Chapter 3: Proof of the Human Soul
"Absolute moron, that's what I am. Me and my damn temper!"
"Will you stop?" sighed Evolice crossly, still clutching the ancient notebook in one hand. "You were both idiots back there. Eamon made his own decision."
Evolice and Kyrillis walked down a wide hallway bathed in summertime sunlight filtered through the wall of windows. The passage was dotted with other students, many sneaking interested glances or gossiping quietly to friends as the pair passed.
"Well, he didn't have to," growled Kyrillis. "He shouldn't have even been in that situation. Kobb's right, I don't belong here. I'm just ruining it for everyone."
"That's enough," cried Evolice, rounding on Kyrillis. She glared into his dark eyes. "You messed up. He messed up. There's nothing wrong with acknowledging that, but if you're gonna sit here and steep in it... well, I'm not gonna have it. Kobb played you. He got you all worked up and almost managed to get you kicked out. He failed. But if you give up now, you give him exactly what he wants."
"It's what I deserve," grumbled Kyrillis glumly.
"And what does your family deserve?" demanded Evolice. "Remember who you are doing this for. It isn't about you. This is a chance to do some good for your community. Kobb just wants to feed his ego. Are you really going to let him do that?"
Kyrillis' icy stare began to warm. "I... I'm sorry," he said.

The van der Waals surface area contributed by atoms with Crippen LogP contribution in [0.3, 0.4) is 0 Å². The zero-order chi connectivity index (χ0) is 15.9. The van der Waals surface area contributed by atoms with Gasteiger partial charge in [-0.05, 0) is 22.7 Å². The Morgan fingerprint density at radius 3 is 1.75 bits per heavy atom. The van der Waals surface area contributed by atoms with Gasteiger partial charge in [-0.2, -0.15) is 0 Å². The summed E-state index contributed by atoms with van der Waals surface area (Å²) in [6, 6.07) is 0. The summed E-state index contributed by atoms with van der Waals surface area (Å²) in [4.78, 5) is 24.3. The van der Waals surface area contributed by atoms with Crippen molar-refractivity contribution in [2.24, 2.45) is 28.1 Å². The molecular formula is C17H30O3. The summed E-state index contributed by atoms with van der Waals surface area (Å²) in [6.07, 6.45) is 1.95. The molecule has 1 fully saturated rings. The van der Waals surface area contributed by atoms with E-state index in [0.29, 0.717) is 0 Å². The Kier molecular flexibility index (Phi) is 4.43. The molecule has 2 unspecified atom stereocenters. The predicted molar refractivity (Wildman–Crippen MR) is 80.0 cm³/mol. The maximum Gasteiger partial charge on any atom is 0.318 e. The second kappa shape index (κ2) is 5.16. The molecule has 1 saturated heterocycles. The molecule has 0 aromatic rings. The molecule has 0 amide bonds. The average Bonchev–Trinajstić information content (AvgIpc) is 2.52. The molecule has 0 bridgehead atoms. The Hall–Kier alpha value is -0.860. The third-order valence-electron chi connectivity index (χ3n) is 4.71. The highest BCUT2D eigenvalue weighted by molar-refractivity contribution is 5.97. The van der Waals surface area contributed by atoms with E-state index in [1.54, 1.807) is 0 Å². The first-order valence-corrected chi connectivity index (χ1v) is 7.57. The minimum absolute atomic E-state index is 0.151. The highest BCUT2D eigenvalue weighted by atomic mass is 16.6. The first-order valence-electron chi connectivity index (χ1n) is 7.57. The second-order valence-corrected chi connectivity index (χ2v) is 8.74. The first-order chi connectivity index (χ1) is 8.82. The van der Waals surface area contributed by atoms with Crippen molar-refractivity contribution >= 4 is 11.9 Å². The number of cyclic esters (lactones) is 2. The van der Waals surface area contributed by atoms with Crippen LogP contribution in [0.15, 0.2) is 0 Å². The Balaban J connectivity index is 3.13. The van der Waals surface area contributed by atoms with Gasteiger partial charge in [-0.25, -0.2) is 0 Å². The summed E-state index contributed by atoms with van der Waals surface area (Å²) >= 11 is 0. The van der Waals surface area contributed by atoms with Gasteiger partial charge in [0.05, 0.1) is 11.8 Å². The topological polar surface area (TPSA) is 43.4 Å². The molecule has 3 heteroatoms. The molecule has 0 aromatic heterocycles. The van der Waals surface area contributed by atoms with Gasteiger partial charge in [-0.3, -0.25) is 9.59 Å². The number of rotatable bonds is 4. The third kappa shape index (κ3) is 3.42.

"Good, then that's the last we'll speak of it."
They did their best to ignore nosey looks from other students as they climbed the steps to the upper landing, a wide carpeted area looking down on the main hall. Here, the many judges and conference guests were spending their social hour far from the student-filled cafeteria. Most gathered in groups of four or five, talking over colorful drinks in fancy glasses; others circled, dipping into groups but managing only a word or two before passing on.
"Think one of those fancy drinks might cheer me up?" asked Kyrillis, sounding a bit less sullen.
"Knock you on your ass, more like," joked Evolice. "Then Lapour would scoop you up and toss you out the door herself."
"Probably not the play," said Kyrillis. "Anyway, suppose Lapour meant it when she said we should go back to our booths, huh? Path splits here."
"Yeah, better not test her right now," agreed Evolice. "But that's okay. The afternoon session is shorter. Let's meet back up by the Hall of Technology as soon as we're free. That way we can grab good seats for the closing ceremony."
"Absolute magic," said Kyrillis sarcastically, "an up-close view of Kobb's smug face as he makes history."
"What did I just say about dropping it?" asked Evolice, exasperated.
"I know, I know. It was a joke," said Kyrillis with a weak smile. "I'll see you later... oh, and thanks for talking sense into me." They lingered a moment, exchanging a wordless farewell, then parted ways.
There was still a good bit of time left in social hour when Evolice reached the Hall of Language Arts. Her stomach was yelling at her for not eating anything while she had the chance, but there wasn't anything she could do about that now. The markets were mostly vacant, and shimmering swarms of letters buzzed freely through the tarp-covered walkways. Only one stall had a presenter, a girl with short electric-blue hair, sitting hunched over as if she were taking a nap.